This is our first in-person symposium since the beginning of the Sars-Cov2 global pandemic and we invite scholars to present papers addressing sensory aspects of the "new normal" for the study of religion. Previous symposia have featured scholars from a wide array of disciplines, universities, and areas. We invite papers from fields as varied as History, Anthropology, Political Science, Literature, Philosophy, Religious Studies, and Classics.
The fragment and its rhythms: writing practices, sites of thought, acts of resistance
Université de Montréal, Québec, Canada, April 27th and 28th, 2023
Conference organized by Sarah Labelle, Benoîte Turcotte-Tremblay and Justina Uribe
In its very form, literature cannot be separated from time, from the history that gives it an anchor, from the moment of creation, from the rhythm that controls or frees the writings. The fragmentary form discloses the vestiges of time in their most material shape, helping us apprehend language through its smallest elements.
Call for Papers
2023 EALA Annual Conference
Mapping Care: Imaginations, Practices, and Theories
Conference Organizers: ROC English and American Literature Association (EALA, Taiwan) and National Cheng Kung University
Date: October 14, 2023
Venue: National Cheng Kung University, Tainan, Taiwan
Call for Articles – ‘Uncanny Perspectives: Texts, Images, Experiences’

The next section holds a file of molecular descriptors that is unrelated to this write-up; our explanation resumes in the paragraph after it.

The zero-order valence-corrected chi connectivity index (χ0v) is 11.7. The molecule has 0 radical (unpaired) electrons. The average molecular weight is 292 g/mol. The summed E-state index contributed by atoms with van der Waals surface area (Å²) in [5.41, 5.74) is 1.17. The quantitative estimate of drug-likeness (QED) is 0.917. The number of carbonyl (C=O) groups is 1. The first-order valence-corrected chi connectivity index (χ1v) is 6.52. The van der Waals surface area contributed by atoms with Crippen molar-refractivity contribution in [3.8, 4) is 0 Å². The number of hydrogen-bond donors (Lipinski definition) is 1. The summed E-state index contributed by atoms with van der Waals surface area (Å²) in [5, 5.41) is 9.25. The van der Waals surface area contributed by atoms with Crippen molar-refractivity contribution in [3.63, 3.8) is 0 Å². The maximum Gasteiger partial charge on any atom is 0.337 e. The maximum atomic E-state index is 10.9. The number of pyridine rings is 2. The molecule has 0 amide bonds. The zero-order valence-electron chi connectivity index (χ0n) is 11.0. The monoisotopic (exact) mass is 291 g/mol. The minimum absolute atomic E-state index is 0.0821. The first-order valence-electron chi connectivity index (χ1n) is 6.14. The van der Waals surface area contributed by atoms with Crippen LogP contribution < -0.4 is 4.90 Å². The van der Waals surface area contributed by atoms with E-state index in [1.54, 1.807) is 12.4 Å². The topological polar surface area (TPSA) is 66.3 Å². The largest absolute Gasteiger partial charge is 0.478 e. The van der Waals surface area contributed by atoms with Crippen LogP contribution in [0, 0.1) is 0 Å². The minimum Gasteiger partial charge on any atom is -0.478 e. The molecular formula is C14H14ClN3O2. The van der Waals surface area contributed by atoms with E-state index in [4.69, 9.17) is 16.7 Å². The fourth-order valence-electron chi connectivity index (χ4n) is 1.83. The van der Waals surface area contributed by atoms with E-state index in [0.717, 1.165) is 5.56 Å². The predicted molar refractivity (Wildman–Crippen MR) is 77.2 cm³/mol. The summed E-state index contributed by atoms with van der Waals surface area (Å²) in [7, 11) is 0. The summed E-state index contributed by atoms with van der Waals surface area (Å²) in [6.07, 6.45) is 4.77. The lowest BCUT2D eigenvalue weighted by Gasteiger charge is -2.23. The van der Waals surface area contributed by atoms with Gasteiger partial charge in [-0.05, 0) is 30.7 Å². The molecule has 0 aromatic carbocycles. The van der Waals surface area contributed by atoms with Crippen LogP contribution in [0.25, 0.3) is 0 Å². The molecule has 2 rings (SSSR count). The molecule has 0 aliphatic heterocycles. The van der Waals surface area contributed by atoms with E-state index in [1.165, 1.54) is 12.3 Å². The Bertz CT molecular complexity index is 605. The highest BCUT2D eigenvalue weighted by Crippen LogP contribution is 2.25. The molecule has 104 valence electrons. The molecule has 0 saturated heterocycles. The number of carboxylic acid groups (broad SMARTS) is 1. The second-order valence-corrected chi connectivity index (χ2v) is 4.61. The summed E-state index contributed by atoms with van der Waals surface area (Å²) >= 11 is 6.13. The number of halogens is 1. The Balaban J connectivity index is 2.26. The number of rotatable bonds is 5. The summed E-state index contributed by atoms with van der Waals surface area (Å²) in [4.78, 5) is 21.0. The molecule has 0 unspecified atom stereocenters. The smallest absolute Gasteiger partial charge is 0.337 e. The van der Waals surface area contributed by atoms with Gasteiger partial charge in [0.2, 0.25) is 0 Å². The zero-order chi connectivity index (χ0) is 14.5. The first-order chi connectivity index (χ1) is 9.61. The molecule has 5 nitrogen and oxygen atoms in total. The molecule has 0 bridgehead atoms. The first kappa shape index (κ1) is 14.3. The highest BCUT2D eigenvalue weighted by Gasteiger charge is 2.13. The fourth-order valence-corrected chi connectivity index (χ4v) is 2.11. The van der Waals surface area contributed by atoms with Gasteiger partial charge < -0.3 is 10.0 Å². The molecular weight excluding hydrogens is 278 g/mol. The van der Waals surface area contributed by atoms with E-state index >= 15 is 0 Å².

IDEA – Interdisciplinary Discourses, Education and Analysis launches a call for articles for its new issue ‘Uncanny Perspectives: Texts, Images, Experiences’.
The twentieth-century literature and culture tended to explore and to celebrate subjectivity. But this tendency did not mean the turn to the self, but beyond the self, to a dimension of fragmentation of experience, which questions, often in radical ways, our ordinary notions of identity and belonging.
In “Land Sickness”, Nikolaj Schultz describes how he goes on vacation to “detach from the material consequences of [his] existence,” but upon arrival on a French island, he is once more faced with the material reality of existence, as the island’s coastline is eroding, caused by rising sea levels and the pressure of foreign tourism. He writes: “Neither Pareto, Marx or Bourdieu died in vain, but none of them offer a language sufficient to articulate the geo-social struggle for territory that unfolds on the island. I myself lack a language to understand what is happening.” How indeed, does one think and write about the world that is disappearing under our feet?